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What works? Research summarized

Evidence reviews

Currently there is no clear evidence that cholesterol drugs reduce melanoma risk.

Some studies have suggested that medicines (such as statins and fibrates) taken to lower blood cholesterol may reduce the risk of melanoma skin cancer. Our review of 16 studies did not find any clear evidence to support such a suggestion, but we cannot exclude a useful effect of such drugs until more studies become available.

The use of Statins, cholesterol lowering agents, in patients with multiple sclerosis (MS)

MS is an inflammatory demyelinating disease of the human central nervous system and it is thought to be related to abnormal working of the immune system. Preliminary studies have shown that statins, cholesterol lowering agents, have potential immunological regulation effects which may be beneficial for MS. Furthermore, statins are usually orally administered, are less expensive than other MS treatment, and are easily available.

Dietary advice by dietitians to lower blood cholesterol can be more effective than advice by doctors, but may not be more effective than self‐help resources.

Blood cholesterol level is an important indicator of the risk of heart disease. This review looked at the effectiveness of dietary advice given by dietitians to lower blood cholesterol, compared with the effectiveness of dietary advice given by other types of health professional or using self‐help resources. The review found that advice by dietitians to lower blood cholesterol was more effective than that of doctors (in the short to medium term), but possibly not more effective than using self‐help resources. There was no evidence to suggest that dietary advice given by dietitians was more effective than that given by nurses.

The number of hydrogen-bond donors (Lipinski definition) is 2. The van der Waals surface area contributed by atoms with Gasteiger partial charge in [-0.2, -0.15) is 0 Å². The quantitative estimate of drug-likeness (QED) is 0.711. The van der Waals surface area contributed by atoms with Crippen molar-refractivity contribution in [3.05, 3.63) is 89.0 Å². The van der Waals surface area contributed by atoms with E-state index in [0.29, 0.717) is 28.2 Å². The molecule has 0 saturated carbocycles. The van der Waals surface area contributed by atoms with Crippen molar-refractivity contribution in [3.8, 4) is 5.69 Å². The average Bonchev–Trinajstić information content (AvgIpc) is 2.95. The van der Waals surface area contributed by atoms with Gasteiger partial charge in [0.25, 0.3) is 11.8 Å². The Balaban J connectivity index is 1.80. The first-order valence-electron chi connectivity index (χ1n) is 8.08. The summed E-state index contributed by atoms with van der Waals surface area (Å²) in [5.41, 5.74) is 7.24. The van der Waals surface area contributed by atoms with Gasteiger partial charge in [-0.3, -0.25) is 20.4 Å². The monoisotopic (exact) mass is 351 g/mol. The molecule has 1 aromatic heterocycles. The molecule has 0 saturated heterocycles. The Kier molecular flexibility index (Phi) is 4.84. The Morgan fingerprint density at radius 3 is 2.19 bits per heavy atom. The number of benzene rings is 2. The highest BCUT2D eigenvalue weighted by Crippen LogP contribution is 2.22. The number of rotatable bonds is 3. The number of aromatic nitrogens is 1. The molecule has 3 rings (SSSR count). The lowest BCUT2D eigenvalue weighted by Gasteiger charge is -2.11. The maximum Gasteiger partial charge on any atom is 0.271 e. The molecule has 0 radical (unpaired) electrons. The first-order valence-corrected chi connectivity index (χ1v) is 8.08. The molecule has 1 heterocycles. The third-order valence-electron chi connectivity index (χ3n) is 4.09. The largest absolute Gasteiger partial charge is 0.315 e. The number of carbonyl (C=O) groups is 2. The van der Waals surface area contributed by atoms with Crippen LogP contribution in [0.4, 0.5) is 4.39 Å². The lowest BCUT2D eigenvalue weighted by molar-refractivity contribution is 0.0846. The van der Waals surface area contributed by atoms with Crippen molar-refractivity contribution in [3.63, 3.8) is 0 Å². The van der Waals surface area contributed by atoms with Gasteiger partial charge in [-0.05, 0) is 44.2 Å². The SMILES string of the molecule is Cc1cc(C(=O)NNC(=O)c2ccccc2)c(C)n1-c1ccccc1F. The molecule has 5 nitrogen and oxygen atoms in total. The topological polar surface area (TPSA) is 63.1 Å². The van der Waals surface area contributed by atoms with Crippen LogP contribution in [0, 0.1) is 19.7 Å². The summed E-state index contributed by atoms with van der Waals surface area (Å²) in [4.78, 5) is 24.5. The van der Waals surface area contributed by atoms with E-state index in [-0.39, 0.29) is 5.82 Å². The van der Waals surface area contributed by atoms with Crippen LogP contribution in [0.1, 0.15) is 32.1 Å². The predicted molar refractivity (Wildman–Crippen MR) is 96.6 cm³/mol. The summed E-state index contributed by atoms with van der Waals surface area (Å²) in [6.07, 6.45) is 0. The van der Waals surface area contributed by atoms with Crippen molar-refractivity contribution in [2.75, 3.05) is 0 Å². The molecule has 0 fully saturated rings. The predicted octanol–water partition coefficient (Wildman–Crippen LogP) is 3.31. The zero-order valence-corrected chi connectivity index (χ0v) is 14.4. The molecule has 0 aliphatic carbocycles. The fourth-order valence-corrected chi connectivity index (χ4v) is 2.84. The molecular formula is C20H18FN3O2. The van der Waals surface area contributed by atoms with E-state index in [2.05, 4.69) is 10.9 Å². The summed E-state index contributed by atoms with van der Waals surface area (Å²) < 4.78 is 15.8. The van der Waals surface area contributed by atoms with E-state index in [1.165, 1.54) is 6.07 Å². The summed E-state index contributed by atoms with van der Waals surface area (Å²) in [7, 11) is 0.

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Summaries for consumers

High cholesterol: Lowering cholesterol without tablets

High cholesterol levels could mean an increased risk of cardiovascular disease. People who would like to lower their risk don't necessarily have to take medication. General measures like changing your diet can also have a beneficial effect and improve your heart health. The treatment of high cholesterol focuses more on reducing the risk of cardiovascular disease over the long term rather than on lowering cholesterol levels. Many people who want to do something about their high cholesterol levels would rather not take medication. Various general measures are recommended for the prevention of cardiovascular disease, although they don't necessarily lower cholesterol. They include the following: Not smokingReducing the amount of saturated fats in your dietGetting a lot of exerciseLosing weight

Currently there is no clear evidence that cholesterol drugs reduce melanoma risk.

Some studies have suggested that medicines (such as statins and fibrates) taken to lower blood cholesterol may reduce the risk of melanoma skin cancer. Our review of 16 studies did not find any clear evidence to support such a suggestion, but we cannot exclude a useful effect of such drugs until more studies become available.

The use of Statins, cholesterol lowering agents, in patients with multiple sclerosis (MS)

MS is an inflammatory demyelinating disease of the human central nervous system and it is thought to be related to abnormal working of the immune system. Preliminary studies have shown that statins, cholesterol lowering agents, have potential immunological regulation effects which may be beneficial for MS. Furthermore, statins are usually orally administered, are less expensive than other MS treatment, and are easily available.

See all (170)

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